Guest post by Julia Merrill, who has written some other great posts on here. You can find another one here.
Medical science has long been aware of the important role that sleep plays in our mental and physical health. There’s no aspect of your health that sleep doesn’t affect, though some aren’t quite as well known or as appreciated as others. For example, did you know that sleep is the secret behind young- and healthy-looking skin? The restorative power of sleep does a number of things for your body, including bolstering the immune system and maintaining a healthy metabolism. It’s also essential for anyone who wants to show the world a youthful and vibrant appearance, since it heals and replenishes skin cells. Restful sleep makes the difference between a healthy glow and a haggard, ashen, worn-down look.
In 2010, the British Medical Journal published a study comparing the appearance of sleep-deprived people with those who got a normal night’s sleep. The subjects who got insufficient sleep were identified as appearing tired and unattractive in comparison with subjects who got a full night’s sleep. The appearance of skin was a key determining factor in how the two groups were described. Clearly, how one sleeps – and how well – are crucial for maintaining healthy, lustrous skin.
Human growth hormone (HGH), a key factor in keeping you looking young later in life, is at its peak during a deep-sleep pattern. HGH levels diminish during adulthood, which is manifested in saggy skin, belly fat, and a slower metabolism. Regular, healthy sleep can restore HGH levels, which keeps you looking young and vibrant.
The right position
Healthy sleep habits are very important and conducive to the production of HGH during the night. Sleep position is one of the most important of all sleep habits. Many doctors contend that nothing beats sleeping on your back. Not only does it prevent wrinkles caused by shoving your face against a pillow for 8 hours or more, it can also prevent the clogged pores and blemishes that stomach sleepers sometimes develop. Sleeping on your back allows your rib cage to expand more, so you’re getting deeper breaths, which is better for your overall health.
Alter your sleep space
A well-prepared sleep environment is key for a restful night’s sleep. Keep the temperature no higher than 70 degrees Fahrenheit in a completely darkened space with air that isn’t too dry, which can damage skin. If your bedroom tends to be pretty dried out, consider investing in a humidifier to help keep your dermis from getting parched and scaly. To ensure you fall asleep easily and stay slumbering, make sure all of your electronics are completely powered down (you’d be even better off removing anything with a screen from your bedroom completely), and make sure to address any sneaky sources of light, like the space under the door. If you’re a pajama-wearer, go with cotton, which breathes better than polyester.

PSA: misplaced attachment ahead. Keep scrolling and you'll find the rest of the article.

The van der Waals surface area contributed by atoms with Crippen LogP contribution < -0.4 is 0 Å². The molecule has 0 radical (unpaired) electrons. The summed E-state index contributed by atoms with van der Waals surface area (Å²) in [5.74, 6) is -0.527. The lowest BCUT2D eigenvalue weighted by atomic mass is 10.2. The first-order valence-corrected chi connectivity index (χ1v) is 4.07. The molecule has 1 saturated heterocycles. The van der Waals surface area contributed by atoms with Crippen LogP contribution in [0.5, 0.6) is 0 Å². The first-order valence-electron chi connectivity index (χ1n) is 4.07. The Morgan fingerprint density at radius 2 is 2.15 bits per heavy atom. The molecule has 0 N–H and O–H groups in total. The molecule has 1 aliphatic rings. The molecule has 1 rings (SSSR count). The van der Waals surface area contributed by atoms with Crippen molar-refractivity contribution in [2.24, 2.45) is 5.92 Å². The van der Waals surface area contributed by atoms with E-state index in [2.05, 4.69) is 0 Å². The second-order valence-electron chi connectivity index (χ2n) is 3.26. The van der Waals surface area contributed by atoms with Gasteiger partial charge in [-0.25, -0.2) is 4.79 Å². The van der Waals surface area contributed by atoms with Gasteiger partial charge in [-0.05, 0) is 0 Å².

Dirt, grease and other substances build up on your face during the day, so spend some time each night giving your face a good cleaning. Make sure all the day’s makeup has been cleaned away with a soft cloth that’s gentle on your skin. It’s easier to apply cleansers and lotions to a well-washed face. You may want to incorporate the application of a facial moisturizer if your face tends to dry out easily, especially during the winter months. If dark circles under the eyes are a problem, apply a cream containing vitamin K and retinol.
Preparing for sleep
Sometimes, working up to a good night’s sleep is necessary, so that you’re getting the deep, REM sleep that keeps your skin looking young. Make sure you go to bed at the same time each night and get up at the same time every morning to establish a regular and reliable sleep cycle. Avoid caffeine and other stimulants that might keep you tossing and turning well into the night.
Sleep is as important to your skin as it is to every other organ in your body. Sleeping on your back in a cool bedroom with sufficiently moist air can go a long way toward keeping your skin supple, taut and youthful.
Julia Merrill is a retired board certified nurse practitioner. She runs the website BeFriend Your Doc. Julia has written other posts for Look to the Western Sky, such as “Tips for Better Sleep for the Whole Family”.